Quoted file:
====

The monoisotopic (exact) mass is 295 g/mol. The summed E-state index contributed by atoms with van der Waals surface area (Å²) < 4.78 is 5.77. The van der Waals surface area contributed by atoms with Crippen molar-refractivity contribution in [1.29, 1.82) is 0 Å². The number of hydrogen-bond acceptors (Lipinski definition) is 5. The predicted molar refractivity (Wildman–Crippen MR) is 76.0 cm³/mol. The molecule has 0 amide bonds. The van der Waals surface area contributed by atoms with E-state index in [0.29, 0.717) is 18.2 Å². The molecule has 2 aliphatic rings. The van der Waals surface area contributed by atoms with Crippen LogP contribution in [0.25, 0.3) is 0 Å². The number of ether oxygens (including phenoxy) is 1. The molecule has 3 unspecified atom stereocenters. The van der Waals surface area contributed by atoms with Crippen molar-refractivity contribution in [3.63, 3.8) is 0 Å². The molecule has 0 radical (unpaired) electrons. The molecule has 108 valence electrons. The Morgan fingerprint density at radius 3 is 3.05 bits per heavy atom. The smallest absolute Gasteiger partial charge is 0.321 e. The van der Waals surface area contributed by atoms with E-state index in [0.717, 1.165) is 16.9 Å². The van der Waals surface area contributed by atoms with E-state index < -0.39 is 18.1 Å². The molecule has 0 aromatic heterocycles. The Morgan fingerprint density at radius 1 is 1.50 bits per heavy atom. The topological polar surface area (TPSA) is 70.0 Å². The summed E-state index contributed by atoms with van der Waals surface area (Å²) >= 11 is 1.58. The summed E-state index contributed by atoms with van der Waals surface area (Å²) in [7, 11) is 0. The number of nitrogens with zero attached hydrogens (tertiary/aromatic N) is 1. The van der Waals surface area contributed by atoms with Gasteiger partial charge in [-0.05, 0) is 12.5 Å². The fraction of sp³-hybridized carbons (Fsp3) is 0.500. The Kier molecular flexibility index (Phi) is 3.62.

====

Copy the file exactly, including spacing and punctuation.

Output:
The monoisotopic (exact) mass is 295 g/mol. The summed E-state index contributed by atoms with van der Waals surface area (Å²) < 4.78 is 5.77. The van der Waals surface area contributed by atoms with Crippen molar-refractivity contribution in [1.29, 1.82) is 0 Å². The number of hydrogen-bond acceptors (Lipinski definition) is 5. The predicted molar refractivity (Wildman–Crippen MR) is 76.0 cm³/mol. The molecule has 0 amide bonds. The van der Waals surface area contributed by atoms with E-state index in [0.29, 0.717) is 18.2 Å². The molecule has 2 aliphatic rings. The van der Waals surface area contributed by atoms with Crippen LogP contribution in [0.25, 0.3) is 0 Å². The number of ether oxygens (including phenoxy) is 1. The molecule has 3 unspecified atom stereocenters. The van der Waals surface area contributed by atoms with Crippen molar-refractivity contribution in [3.63, 3.8) is 0 Å². The molecule has 0 radical (unpaired) electrons. The molecule has 108 valence electrons. The Morgan fingerprint density at radius 3 is 3.05 bits per heavy atom. The smallest absolute Gasteiger partial charge is 0.321 e. The van der Waals surface area contributed by atoms with E-state index in [0.717, 1.165) is 16.9 Å². The van der Waals surface area contributed by atoms with E-state index < -0.39 is 18.1 Å². The molecule has 0 aromatic heterocycles. The Morgan fingerprint density at radius 1 is 1.50 bits per heavy atom. The topological polar surface area (TPSA) is 70.0 Å². The summed E-state index contributed by atoms with van der Waals surface area (Å²) >= 11 is 1.58. The summed E-state index contributed by atoms with van der Waals surface area (Å²) in [7, 11) is 0. The number of nitrogens with zero attached hydrogens (tertiary/aromatic N) is 1. The van der Waals surface area contributed by atoms with Gasteiger partial charge in [-0.05, 0) is 12.5 Å². The fraction of sp³-hybridized carbons (Fsp3) is 0.500. The Kier molecular flexibility index (Phi) is 3.62.